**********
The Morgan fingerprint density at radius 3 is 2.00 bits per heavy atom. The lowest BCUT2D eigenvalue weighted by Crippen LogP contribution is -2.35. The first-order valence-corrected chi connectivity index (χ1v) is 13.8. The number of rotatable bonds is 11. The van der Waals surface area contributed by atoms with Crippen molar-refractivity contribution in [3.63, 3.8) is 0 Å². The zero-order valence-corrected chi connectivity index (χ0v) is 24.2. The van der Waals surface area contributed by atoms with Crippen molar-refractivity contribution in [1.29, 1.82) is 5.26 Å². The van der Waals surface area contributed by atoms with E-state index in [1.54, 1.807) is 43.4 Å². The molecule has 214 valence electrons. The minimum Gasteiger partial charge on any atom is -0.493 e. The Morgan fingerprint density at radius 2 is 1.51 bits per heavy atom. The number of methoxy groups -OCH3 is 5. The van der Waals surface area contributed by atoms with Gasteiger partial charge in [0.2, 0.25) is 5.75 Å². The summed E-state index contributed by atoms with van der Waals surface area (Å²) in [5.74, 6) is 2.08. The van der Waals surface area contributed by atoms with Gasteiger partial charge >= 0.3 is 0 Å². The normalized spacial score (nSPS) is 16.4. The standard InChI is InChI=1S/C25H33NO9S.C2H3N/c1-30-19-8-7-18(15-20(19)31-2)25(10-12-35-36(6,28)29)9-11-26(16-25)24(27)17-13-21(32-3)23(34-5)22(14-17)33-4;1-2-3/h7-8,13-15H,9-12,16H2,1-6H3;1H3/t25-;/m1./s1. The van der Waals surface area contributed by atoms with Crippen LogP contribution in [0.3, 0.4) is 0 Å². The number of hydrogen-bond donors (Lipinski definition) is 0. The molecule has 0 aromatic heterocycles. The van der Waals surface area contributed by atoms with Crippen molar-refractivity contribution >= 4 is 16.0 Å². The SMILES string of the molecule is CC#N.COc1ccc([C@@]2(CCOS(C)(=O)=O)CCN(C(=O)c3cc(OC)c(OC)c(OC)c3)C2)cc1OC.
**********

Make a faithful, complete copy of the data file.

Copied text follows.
The Morgan fingerprint density at radius 3 is 2.00 bits per heavy atom. The lowest BCUT2D eigenvalue weighted by Crippen LogP contribution is -2.35. The first-order valence-corrected chi connectivity index (χ1v) is 13.8. The number of rotatable bonds is 11. The van der Waals surface area contributed by atoms with Crippen molar-refractivity contribution in [3.63, 3.8) is 0 Å². The zero-order valence-corrected chi connectivity index (χ0v) is 24.2. The van der Waals surface area contributed by atoms with Crippen molar-refractivity contribution in [1.29, 1.82) is 5.26 Å². The van der Waals surface area contributed by atoms with E-state index in [1.54, 1.807) is 43.4 Å². The molecule has 214 valence electrons. The minimum Gasteiger partial charge on any atom is -0.493 e. The Morgan fingerprint density at radius 2 is 1.51 bits per heavy atom. The number of methoxy groups -OCH3 is 5. The van der Waals surface area contributed by atoms with Gasteiger partial charge in [0.2, 0.25) is 5.75 Å². The summed E-state index contributed by atoms with van der Waals surface area (Å²) in [5.74, 6) is 2.08. The van der Waals surface area contributed by atoms with Gasteiger partial charge >= 0.3 is 0 Å². The normalized spacial score (nSPS) is 16.4. The standard InChI is InChI=1S/C25H33NO9S.C2H3N/c1-30-19-8-7-18(15-20(19)31-2)25(10-12-35-36(6,28)29)9-11-26(16-25)24(27)17-13-21(32-3)23(34-5)22(14-17)33-4;1-2-3/h7-8,13-15H,9-12,16H2,1-6H3;1H3/t25-;/m1./s1. The van der Waals surface area contributed by atoms with Crippen LogP contribution in [0.3, 0.4) is 0 Å². The number of hydrogen-bond donors (Lipinski definition) is 0. The molecule has 0 aromatic heterocycles. The van der Waals surface area contributed by atoms with Crippen molar-refractivity contribution >= 4 is 16.0 Å². The SMILES string of the molecule is CC#N.COc1ccc([C@@]2(CCOS(C)(=O)=O)CCN(C(=O)c3cc(OC)c(OC)c(OC)c3)C2)cc1OC.